67. OZ'S SOUTH WEST CORNER. SEE IT TO BELIEVE IT!






For many people this would be the stuff of nightmares but for L and I it was a super exciting challenge! Over time, health and safety has put a stop to a lot of things in Australia as it has in the UK, but here in the tiny town of Pemberton there’s one activity that has completely escaped the red tape. If you’re not a fan of heights, look away now. Amongst the Karri forests surrounding Pemberton are a number especially tall Karri trees, originally used as look outs for spotting bush fires over the rest of the canopy. To climb these  branchless giants, hundreds of metal bars were hammered into their trunks to create a set of death defying steps, spiralling right up to the top. These trees are not fenced off to detour the curious or regulated for the masses, there’s no clipping in of harnesses or signing your life away in a disclaimer. A small sign at the base will warn you of the challenge ahead and the addition of a flimsy wire mesh, attached to the end of the metal bars will provide the illusion of some ‘security’. Let’s face it, if you’re going to slip and fall, gravity is not going to pull you outward from the tree, you’re going to be falling down through the rather large gaps between the bars! So refreshingly it’s down to your own judgement as to whether you deem yourself capable of climbing these trees without falling to your death, from what is essentially a very very very long ladder.







Prior to our tree climbing escapades (in the end we climbed two: the Dave Evan's Bicentennial tree & the Gloucester tree) we’d left our Workaway in the Avon Valley and on the same day swung by John Forest National Park. JFNP is WA’s oldest national park and super close to Perth. It was here I managed to capture some awesome super close kangaroo photos. Check out these cuties!





On the topic of animals… a couple of stowaways in the form of two small koalas, had been given to us to take back to Australia after our brief spell in the UK. It was the first time our new mascots (Dot and Jim) had been back to Perth since they’d left Australia as souvenirs many years ago. Something neither L or myself had realised until one dinner with our Workaway hosts at Moondyne, was that Koalas are not actually native to Western Australia! This would explain why we hadn’t seen any since the east coast. Why these two fluff balls are sold as souvenirs from Perth is then, quite funny.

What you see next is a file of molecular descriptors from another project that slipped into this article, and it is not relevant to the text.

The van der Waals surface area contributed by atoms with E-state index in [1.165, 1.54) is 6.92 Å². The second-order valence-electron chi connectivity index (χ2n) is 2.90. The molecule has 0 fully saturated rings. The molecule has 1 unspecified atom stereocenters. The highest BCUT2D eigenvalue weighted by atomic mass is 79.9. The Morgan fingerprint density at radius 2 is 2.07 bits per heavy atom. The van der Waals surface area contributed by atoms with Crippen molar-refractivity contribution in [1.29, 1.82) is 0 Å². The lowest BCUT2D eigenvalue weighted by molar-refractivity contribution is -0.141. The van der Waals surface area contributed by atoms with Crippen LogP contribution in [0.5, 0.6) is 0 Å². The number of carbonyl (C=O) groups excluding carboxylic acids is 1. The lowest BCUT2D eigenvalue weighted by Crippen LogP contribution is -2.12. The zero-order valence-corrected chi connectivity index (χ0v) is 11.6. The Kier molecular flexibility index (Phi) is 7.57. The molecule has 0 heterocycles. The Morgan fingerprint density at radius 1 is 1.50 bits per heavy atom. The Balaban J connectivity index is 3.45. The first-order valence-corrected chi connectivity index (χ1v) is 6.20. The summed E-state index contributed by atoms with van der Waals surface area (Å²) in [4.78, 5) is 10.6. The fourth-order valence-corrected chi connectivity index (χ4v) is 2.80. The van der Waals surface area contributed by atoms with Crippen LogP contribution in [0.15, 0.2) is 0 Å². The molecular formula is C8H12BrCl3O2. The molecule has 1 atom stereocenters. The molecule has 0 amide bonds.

After our day trip into John Forest NP we headed back to Perth calling in at J&A’s where we were dealt in for a swift round of ‘nomination’ after being treated to a delicious curry, cooked from scratch by J’s mum. Moving south over the next couple of days we ticked off Serpentine NP and the coastal towns of Bunbury and Busselton before landing just outside of Margaret River. The area surrounding the township of Margaret River is known for wineries and distilleries and the majority offer free tastings. This made the rain, which lasted for the two days we were there, seem less of an annoyance because it was a good excuse for L and I to duck into wineries and drink away our rainy blues in tasting after tasting! The tastings didn’t stop with wine… gin and chocolate soon followed and after spending two nights cramped in a woman’s back yard campground, L found himself needing to pop back to the chocolate makers for a breakfast pudding of free tastings. Apparently one last treat before we left Margaret River and continued on.
When the sun briefly broke through the cloud we got a proper glimpse of the vivid south west coastline and at Cape Naturaliste we went on to spot a whale and her calf splashing around in the shallows. We’d definitely now hit double figures for west coast whale sightings and this wasn’t including the time L and I actually swam with them! (If you missed that adventure revert to blog post #63).








The landscape had changed quite dramatically between Albany and Augusta. We found ourselves driving through forests of giants and it was at this point along our travels that L and I undertook the ultimate of tree climbs, however not before a visit from an overly friendly parrot in the forest car park. Hello Polly!




       

After climbing the huge Karri’s we tootled east in the Crampervan finding tons of unexpected stuff to stop and look at along the way, everything from wood and leather craft to toffee makers. A ‘spray free’ fruit and veg sign caught our attention and we diverted off the road in search of a couple of avocados. What we ended up finding was an almost empty fruit and veg stall outside an artist’s gallery. 30 minutes later L and I returned to the Crampervan with no avocados but a newly learned knowledge on achieving cross-sectional patterns in polymer clay, having had a fascinating demonstration from a very enthusiastic artist. 
Bartholomews Meadery near Denmark was another spur of the moment drop in. L ended up turning off the road a little quicker than anticipated so as not to overshoot the entrance. This  resulted in a handful of items relocating themselves from the back seats to the floor but the very generous mead tastings that followed, more than made up for our time spent reorganising the back of the Crampervan afterwards. Neither of us were able to find the queen bee in the meadery’s glass hive but we were taught a thing or two about honey.



The coastal town of Albany was calling and a super special commemorative instillation ‘The Field of Light’ by British Artist Bruce Munro had just opened to mark 100 years since the end of the first world war. This wasn’t something we were going to miss. 
NEXT UP: Albany and The Field of Light, Mountain hiking in the Stirling Range National Park and spectacular coastal views as we continue our travels to Esperance marking the end of our time in Australia’s South West Corner!

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